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Licorice Pizza: Mark Bridges Discusses his 70s-Style Costume Designs

16 Jan 2022 | 4 MINS READ
Mark Bridges

Costume designer Mark Bridges reflects on his career-long creative partnership with Paul Thomas Anderson and their San Fernando Valley-set new film Licorice Pizza

Looking at my collaboration with Paul over the last 25 years, the only thing that has really changed is the technology. There’s definitely a shorthand between us now, but the approach is the same as it was when we worked on Hard Eight in 1996. We still look at things together. Whether it’s watching the same films or looking at the same photo-essay books. All the while, I’m picking his brain to get to grips with the film we’re making and what he’s sensing it should be. Then we discuss how we use this material. With Phantom Thread (2017), we spent a lot of time researching fashions of the period. On The Master (2012), Paul played music for me as a way of conveying the moods he wanted.

With Licorice Pizza, about halfway through prep we discovered the photographs of Rick McCloskey, or RickMack. He’s an artist who took a lot of photographs of kids on Friday and Saturday nights out on Van Nuys Boulevard in the [San Fernando] Valley in 1973, when the film is set. These pictures informed the realness of the look I wanted to achieve; it was casual, but some teenagers also dressed up to look good for their friends. It was also interesting to see how they wore their hair, how much of the 60s was still there. And yet, it still felt contemporary because we all go around wearing vintage clothes from that era. The photographs showed how people really wore their clothes. Sometimes, they didn’t even fit well. We wanted that feeling of imperfection and reality to feed into the film.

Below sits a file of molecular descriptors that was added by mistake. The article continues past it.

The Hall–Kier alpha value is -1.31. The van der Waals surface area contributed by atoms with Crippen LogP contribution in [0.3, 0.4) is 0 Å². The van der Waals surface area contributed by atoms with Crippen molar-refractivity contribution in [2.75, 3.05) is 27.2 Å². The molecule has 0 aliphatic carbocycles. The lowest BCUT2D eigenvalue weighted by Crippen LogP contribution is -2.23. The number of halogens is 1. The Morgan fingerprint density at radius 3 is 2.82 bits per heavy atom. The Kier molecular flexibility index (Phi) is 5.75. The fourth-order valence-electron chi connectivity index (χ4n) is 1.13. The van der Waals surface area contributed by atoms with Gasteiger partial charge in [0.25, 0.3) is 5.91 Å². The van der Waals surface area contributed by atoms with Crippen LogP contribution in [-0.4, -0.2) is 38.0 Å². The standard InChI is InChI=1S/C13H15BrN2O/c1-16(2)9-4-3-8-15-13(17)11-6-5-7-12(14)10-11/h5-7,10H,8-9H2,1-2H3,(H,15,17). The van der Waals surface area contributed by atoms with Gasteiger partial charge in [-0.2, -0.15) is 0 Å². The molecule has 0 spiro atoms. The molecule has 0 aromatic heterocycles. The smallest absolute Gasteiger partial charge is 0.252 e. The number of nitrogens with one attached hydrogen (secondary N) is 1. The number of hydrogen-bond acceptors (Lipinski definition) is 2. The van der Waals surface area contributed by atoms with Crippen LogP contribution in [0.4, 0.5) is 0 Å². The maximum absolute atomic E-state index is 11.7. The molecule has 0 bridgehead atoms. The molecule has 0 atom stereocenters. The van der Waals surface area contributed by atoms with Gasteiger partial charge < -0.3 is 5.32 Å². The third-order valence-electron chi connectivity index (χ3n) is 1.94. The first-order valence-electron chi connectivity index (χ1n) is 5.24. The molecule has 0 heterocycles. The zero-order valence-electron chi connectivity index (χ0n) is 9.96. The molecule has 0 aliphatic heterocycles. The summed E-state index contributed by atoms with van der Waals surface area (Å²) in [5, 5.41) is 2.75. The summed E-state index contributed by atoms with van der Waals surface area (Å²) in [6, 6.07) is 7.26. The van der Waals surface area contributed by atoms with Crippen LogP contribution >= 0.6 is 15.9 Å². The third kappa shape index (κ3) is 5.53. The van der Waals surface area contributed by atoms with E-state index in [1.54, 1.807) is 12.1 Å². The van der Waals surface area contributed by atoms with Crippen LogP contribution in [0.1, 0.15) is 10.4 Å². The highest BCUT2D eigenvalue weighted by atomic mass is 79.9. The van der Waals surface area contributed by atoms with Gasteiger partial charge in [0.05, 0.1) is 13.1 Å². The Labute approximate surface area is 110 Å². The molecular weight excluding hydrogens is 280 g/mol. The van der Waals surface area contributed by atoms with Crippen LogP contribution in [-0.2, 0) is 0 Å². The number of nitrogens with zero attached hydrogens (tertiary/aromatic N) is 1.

Licorice Pizza (2021)

Licorice Pizza (2021)

The Valley was also where Boogie Nights (1997) was set, although it was a
whole different world to Licorice Pizza. But in both cases, it’s not Beverly Hills. They did their best, but people who lived there shopped at the mall or through a catalogue like Sears or Montgomery Ward. So, if you just do method shopping – finding the clothes that a specific character actually would have worn – you don’t get the expensive clothes. You get the clothes that are heavy polyester, which are six steps down from what high fashion was at that time. And you let the clothes settle someplace that seems appropriate. We also referred a lot to Valley yearbooks from the period. We learned so much from them about what the style was – the hem lengths and the kinds of shoes; how casual the boys were, while girls were dressed up.

In contrast to that, you have Sean Penn and Bradley Cooper’s characters. They
are stand-ins for old and new Hollywood. They also represent the bigger picture of what was happening there at that time. You still had classical Hollywood stars around, like William Holden. He first appeared in movies in the late 1930s and was still making films in the 1970s. So he brought a kind of dressed-up elegance to that world; a man like him doesn’t go out without a sports jacket and tie, whether he’s at auditions or at a bar. He represents the vestiges of a more formal time. Then you have new Hollywood, with people trying to be as modern as possible. Bradley’s character is more laissez-faire about his clothing, but still looks sexy. And of course, his girlfriend’s Barbra Streisand, so he’s also got a very hip style. That combination of old Hollywood and new Hollywood was another element that captured the era of Paul’s film.

Ultimately, Licorice Pizza is Paul’s early memories of that place. It’s a personal take on life in the Valley at that time. There’s a brashness there and there’s romance, with a little wistfulness and a lot of love for that era. It’s his ability to capture all these things that makes Paul so special.

   

This article originally appeared in the Awards Journal, our awards-season magazine. Pick up your free copy at your local Curzon while stocks last.

Mark Bridges

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